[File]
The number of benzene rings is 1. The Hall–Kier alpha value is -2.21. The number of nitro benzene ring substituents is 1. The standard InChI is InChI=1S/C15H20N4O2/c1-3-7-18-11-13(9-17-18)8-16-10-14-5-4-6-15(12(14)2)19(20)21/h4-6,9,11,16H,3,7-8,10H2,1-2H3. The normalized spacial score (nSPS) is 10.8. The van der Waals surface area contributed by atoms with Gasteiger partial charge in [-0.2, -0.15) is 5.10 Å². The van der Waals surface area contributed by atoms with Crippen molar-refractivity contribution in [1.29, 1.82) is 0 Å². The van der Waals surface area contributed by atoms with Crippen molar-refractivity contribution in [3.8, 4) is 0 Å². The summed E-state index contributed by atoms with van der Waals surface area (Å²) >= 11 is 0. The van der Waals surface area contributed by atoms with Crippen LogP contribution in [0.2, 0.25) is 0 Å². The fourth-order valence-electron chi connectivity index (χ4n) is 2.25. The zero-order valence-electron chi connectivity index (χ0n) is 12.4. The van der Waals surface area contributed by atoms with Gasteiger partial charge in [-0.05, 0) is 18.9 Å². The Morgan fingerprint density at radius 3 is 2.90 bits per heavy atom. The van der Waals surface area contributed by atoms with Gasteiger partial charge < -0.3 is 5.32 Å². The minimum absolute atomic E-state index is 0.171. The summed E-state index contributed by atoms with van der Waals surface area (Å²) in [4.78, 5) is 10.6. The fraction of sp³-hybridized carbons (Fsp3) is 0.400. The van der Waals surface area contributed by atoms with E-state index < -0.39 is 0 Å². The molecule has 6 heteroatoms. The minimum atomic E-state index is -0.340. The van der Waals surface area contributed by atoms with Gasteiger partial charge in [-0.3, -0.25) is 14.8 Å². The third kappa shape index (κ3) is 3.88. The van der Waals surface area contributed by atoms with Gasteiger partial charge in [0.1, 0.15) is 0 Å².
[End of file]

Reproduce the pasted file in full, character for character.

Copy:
The number of benzene rings is 1. The Hall–Kier alpha value is -2.21. The number of nitro benzene ring substituents is 1. The standard InChI is InChI=1S/C15H20N4O2/c1-3-7-18-11-13(9-17-18)8-16-10-14-5-4-6-15(12(14)2)19(20)21/h4-6,9,11,16H,3,7-8,10H2,1-2H3. The normalized spacial score (nSPS) is 10.8. The van der Waals surface area contributed by atoms with Gasteiger partial charge in [-0.2, -0.15) is 5.10 Å². The van der Waals surface area contributed by atoms with Crippen molar-refractivity contribution in [1.29, 1.82) is 0 Å². The van der Waals surface area contributed by atoms with Crippen molar-refractivity contribution in [3.8, 4) is 0 Å². The summed E-state index contributed by atoms with van der Waals surface area (Å²) >= 11 is 0. The van der Waals surface area contributed by atoms with Crippen LogP contribution in [0.2, 0.25) is 0 Å². The fourth-order valence-electron chi connectivity index (χ4n) is 2.25. The zero-order valence-electron chi connectivity index (χ0n) is 12.4. The van der Waals surface area contributed by atoms with Gasteiger partial charge in [-0.05, 0) is 18.9 Å². The Morgan fingerprint density at radius 3 is 2.90 bits per heavy atom. The van der Waals surface area contributed by atoms with Gasteiger partial charge < -0.3 is 5.32 Å². The minimum absolute atomic E-state index is 0.171. The summed E-state index contributed by atoms with van der Waals surface area (Å²) in [4.78, 5) is 10.6. The fraction of sp³-hybridized carbons (Fsp3) is 0.400. The van der Waals surface area contributed by atoms with E-state index < -0.39 is 0 Å². The molecule has 6 heteroatoms. The minimum atomic E-state index is -0.340. The van der Waals surface area contributed by atoms with Gasteiger partial charge in [-0.3, -0.25) is 14.8 Å². The third kappa shape index (κ3) is 3.88. The van der Waals surface area contributed by atoms with Gasteiger partial charge in [0.1, 0.15) is 0 Å².